Back then Valley Center was Old Man Mazzetti's gas station. No Indian Casinos or 10-story hotels then. His gas pumps had handles on them. Mr. Mazzetti hand pumped the exact amount of gas his customer wanted into the glass well on top of the pump, and then the gas drained by gravity into the customers car. Mr. Mazzetti also had a cold drink box. Nehi, R.C. Cola and Welch bottles hung suspended by their necks between bars. When you put in your nickel, an end bar would lift and you could slide your drink out. This was the Depression. When would I have a nickel for soda?

Old Man Mazzetti was responsible for one of my more memorable taste sensation. He offered me a chunk of his homemade salami and I bit into a whole black peppercorn. I thought I burned a hole in my tongue.

We had a cow. We had a cat who ate beans. One at a time. But only after chewing them well. It took her a long time to eat dinner. We had dogs and used to buy fried pig rinds, chicherones, for their dog food. Nowadays they sell them in teeny little celophane bags for guys to drink with their beer. I don't think they are a ladies' snack, but what would I know?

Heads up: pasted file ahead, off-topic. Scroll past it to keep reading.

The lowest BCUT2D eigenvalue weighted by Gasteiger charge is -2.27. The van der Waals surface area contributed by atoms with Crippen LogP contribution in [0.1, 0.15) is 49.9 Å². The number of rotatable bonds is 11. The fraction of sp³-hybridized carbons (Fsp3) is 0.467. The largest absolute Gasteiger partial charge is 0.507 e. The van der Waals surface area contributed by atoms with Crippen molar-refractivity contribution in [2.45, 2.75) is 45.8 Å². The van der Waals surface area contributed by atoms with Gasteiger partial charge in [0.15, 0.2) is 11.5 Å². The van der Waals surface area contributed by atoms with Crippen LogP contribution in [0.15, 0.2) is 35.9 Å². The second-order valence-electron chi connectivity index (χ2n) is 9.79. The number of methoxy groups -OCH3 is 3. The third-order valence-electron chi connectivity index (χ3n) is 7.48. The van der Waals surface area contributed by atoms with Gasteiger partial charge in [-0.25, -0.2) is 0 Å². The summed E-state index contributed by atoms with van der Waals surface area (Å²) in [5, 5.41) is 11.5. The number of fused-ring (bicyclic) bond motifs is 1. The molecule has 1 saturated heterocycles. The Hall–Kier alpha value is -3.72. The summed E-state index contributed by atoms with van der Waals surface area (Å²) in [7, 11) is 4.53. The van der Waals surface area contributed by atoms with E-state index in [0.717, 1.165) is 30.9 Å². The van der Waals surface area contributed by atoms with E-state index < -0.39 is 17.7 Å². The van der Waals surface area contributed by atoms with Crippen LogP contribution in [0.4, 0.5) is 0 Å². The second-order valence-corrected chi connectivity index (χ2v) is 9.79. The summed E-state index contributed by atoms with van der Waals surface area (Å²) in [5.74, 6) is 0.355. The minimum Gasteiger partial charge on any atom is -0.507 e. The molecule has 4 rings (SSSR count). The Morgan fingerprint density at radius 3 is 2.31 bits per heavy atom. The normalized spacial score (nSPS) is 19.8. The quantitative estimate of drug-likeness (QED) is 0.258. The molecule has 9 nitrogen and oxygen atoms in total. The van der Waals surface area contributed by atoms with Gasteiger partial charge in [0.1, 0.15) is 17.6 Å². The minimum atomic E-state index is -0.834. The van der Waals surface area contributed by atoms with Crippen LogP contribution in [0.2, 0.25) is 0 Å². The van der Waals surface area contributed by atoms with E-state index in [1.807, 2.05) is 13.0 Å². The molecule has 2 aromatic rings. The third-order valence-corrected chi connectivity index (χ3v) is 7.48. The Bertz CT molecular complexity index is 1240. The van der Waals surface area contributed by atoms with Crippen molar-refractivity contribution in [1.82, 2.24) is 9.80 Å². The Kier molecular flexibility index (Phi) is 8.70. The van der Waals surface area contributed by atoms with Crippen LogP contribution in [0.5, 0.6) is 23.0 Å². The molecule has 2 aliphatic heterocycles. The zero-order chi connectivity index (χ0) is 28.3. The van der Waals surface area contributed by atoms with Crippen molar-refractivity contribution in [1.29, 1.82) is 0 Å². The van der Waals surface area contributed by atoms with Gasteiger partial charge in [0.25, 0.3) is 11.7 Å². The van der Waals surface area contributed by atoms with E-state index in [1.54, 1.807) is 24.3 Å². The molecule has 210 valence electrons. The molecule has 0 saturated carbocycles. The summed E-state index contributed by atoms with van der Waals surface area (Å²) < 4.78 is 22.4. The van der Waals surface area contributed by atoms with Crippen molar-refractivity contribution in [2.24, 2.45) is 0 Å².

I recall playing in the front yard. I had a lathe in my hand, stabbing at the air, pretending it was a sword with which I was demolishing my enemies. My parents were sitting on the porch watching when suddenly my father leapt into the yard, grabbed my lathe and started whacking at the ground with it. He broke the stick, of course, but he also broke the back of the nearby coiled sidewinder.

I loudly lamented my broken lathe until my mother explained to me that my father had just saved my baby buns from being well and truly fanged. And the moral to this story is there are three kinds of people. Some people make things happen, like my father. Others watch them happen, like my mother. And then there are those who wonder what happened. Like me.